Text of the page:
Do you perform vibration testing on products containing electromagnetic relays or motor contactors?
If so, there is the possibility that a vibration event will cause chatter in your electromagnetic relay. Vibration Research’s VibrationVIEW software offers a chatter monitoring package that detects and measures relay chatter events.
Vibration Research’s chatter monitoring capabilities are helpful in many testing situations, including:
- Seismic vibration testing of a product containing relays or motor contactors
- Identifying possible discontinuities in relays
- Evaluating the acceptance criteria for relays (IEEE 501; ANSI C37.98)
Mechanical relays and contactors are essential components in many electrical systems. They are designed to allow for low voltage control of a high voltage system. This design gives electricians and technicians the ability to control an array of electrical components without needing to run medium or high voltage lines.
Either DC or low voltage AC can control the switching of a mechanical relay and essentially act as a switch to turn the power on or off to the connected equipment. Figure 1 shows a typical relay configuration; Figure 2 shows a typical contactor configuration.
Figure 1 shows a typical setup for a single-pole, double-throw (SPDT) mechanical relay, which consists of two contacts: normally open (N.O.) and normally closed (N.C.). If the 5V line does not have power applied, the red indicator will be ON and the green indicator will be OFF. When power is applied to the 5V line, the R1 coil (an electromagnetic coil) is energized, thus switching the positions of the two contacts. The N.O. contact will close, and the N.C. contact will open. This action will energize the green indicator and de-energize the red indicator.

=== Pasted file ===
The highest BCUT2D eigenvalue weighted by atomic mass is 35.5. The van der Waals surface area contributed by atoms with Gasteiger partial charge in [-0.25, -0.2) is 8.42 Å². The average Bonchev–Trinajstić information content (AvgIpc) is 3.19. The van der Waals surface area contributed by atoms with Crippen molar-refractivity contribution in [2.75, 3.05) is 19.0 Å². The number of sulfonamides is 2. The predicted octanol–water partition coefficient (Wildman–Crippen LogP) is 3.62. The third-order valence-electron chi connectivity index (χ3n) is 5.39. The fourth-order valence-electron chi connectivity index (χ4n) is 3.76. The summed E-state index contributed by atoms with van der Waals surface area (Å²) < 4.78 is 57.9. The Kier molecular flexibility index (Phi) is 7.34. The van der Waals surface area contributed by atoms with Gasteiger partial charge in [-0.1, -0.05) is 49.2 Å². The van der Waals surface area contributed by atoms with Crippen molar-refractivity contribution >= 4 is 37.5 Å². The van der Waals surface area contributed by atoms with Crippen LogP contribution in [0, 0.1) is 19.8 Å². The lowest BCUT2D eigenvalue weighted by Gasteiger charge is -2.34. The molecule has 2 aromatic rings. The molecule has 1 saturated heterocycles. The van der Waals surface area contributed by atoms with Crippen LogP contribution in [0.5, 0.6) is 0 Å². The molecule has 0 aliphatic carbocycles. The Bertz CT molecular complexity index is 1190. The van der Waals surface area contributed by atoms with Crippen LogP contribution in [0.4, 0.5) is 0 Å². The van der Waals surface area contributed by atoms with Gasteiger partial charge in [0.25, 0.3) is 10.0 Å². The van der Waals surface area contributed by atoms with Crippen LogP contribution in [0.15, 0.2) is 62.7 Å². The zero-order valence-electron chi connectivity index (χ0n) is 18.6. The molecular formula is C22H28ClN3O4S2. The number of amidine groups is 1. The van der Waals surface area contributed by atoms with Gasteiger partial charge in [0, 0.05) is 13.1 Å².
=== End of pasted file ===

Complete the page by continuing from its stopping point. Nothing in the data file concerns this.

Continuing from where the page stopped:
In Figure 2, a single relay coil controls all three contacts. When the coil is energized, R2-1, R2-2, and R2-3 will close, and the motor will start. When power is removed from the coil, all three contacts will open, stopping the motor. In each case, the electromagnetic coil (R1 or R2) changes the position of the relay, allowing the technician to control the operation of the connected devices.
What is Relay Chatter?
A generic relay consists of a switch that is operated by an electromagnet (Figure 3).
Vibration events or resonance can cause the steel plate to disconnect momentarily from the switch contacts. In the case of a large, shock-like vibration (pot-hole, earthquake, etc.), the mass on the end of the spring may jerk down and then rebound upwards, momentarily forcing the steel plate to separate from the N.C. switch contact.
Similarly, if the electromagnet is activated, and the steel plate is in contact with the N.O. switch contact, a large vibration may be strong enough to overcome the magnetic attraction between the steel plate and the electromagnet, causing the steel plate to separate momentarily from the N.O. switch contact.
Types of Chatter Events
Chatter events can be classified as a discontinuity or bounce.